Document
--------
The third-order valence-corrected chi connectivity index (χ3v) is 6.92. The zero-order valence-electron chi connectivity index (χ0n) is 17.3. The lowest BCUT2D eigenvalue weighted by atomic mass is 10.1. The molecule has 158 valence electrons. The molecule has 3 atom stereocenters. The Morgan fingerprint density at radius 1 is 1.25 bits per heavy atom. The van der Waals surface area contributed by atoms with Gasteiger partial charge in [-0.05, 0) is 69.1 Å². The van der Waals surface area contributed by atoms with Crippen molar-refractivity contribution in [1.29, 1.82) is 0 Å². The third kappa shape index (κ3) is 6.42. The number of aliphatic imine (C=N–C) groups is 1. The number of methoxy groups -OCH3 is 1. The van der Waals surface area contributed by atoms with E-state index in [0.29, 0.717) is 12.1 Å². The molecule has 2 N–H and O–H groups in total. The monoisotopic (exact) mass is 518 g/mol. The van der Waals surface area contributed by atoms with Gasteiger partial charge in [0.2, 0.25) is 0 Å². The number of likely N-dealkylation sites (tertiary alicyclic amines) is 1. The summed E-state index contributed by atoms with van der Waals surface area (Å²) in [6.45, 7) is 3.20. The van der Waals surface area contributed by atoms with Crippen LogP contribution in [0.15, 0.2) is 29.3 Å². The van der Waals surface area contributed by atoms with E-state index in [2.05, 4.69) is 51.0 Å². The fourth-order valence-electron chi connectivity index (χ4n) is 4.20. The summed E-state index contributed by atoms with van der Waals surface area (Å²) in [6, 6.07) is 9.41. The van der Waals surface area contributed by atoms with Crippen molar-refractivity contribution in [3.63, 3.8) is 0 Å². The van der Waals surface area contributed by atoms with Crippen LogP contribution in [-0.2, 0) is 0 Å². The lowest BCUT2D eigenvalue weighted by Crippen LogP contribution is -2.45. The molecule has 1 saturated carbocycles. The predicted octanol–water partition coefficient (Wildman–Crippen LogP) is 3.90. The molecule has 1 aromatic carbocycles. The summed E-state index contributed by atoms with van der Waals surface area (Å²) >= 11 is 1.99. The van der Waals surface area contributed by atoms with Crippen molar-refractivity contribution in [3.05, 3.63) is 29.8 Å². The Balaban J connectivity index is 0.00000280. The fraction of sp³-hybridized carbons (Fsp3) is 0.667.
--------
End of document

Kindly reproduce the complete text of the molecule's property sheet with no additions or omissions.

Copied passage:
The third-order valence-corrected chi connectivity index (χ3v) is 6.92. The zero-order valence-electron chi connectivity index (χ0n) is 17.3. The lowest BCUT2D eigenvalue weighted by atomic mass is 10.1. The molecule has 158 valence electrons. The molecule has 3 atom stereocenters. The Morgan fingerprint density at radius 1 is 1.25 bits per heavy atom. The van der Waals surface area contributed by atoms with Gasteiger partial charge in [-0.05, 0) is 69.1 Å². The van der Waals surface area contributed by atoms with Crippen molar-refractivity contribution in [1.29, 1.82) is 0 Å². The third kappa shape index (κ3) is 6.42. The number of aliphatic imine (C=N–C) groups is 1. The number of methoxy groups -OCH3 is 1. The van der Waals surface area contributed by atoms with E-state index in [0.29, 0.717) is 12.1 Å². The molecule has 2 N–H and O–H groups in total. The monoisotopic (exact) mass is 518 g/mol. The van der Waals surface area contributed by atoms with Gasteiger partial charge in [0.2, 0.25) is 0 Å². The number of likely N-dealkylation sites (tertiary alicyclic amines) is 1. The summed E-state index contributed by atoms with van der Waals surface area (Å²) in [6.45, 7) is 3.20. The van der Waals surface area contributed by atoms with Crippen LogP contribution in [0.15, 0.2) is 29.3 Å². The van der Waals surface area contributed by atoms with E-state index in [2.05, 4.69) is 51.0 Å². The fourth-order valence-electron chi connectivity index (χ4n) is 4.20. The summed E-state index contributed by atoms with van der Waals surface area (Å²) in [6, 6.07) is 9.41. The van der Waals surface area contributed by atoms with Crippen molar-refractivity contribution in [3.63, 3.8) is 0 Å². The van der Waals surface area contributed by atoms with Crippen LogP contribution in [-0.2, 0) is 0 Å². The lowest BCUT2D eigenvalue weighted by Crippen LogP contribution is -2.45. The molecule has 1 saturated carbocycles. The predicted octanol–water partition coefficient (Wildman–Crippen LogP) is 3.90. The molecule has 1 aromatic carbocycles. The summed E-state index contributed by atoms with van der Waals surface area (Å²) >= 11 is 1.99. The van der Waals surface area contributed by atoms with Crippen molar-refractivity contribution in [3.05, 3.63) is 29.8 Å². The Balaban J connectivity index is 0.00000280. The fraction of sp³-hybridized carbons (Fsp3) is 0.667.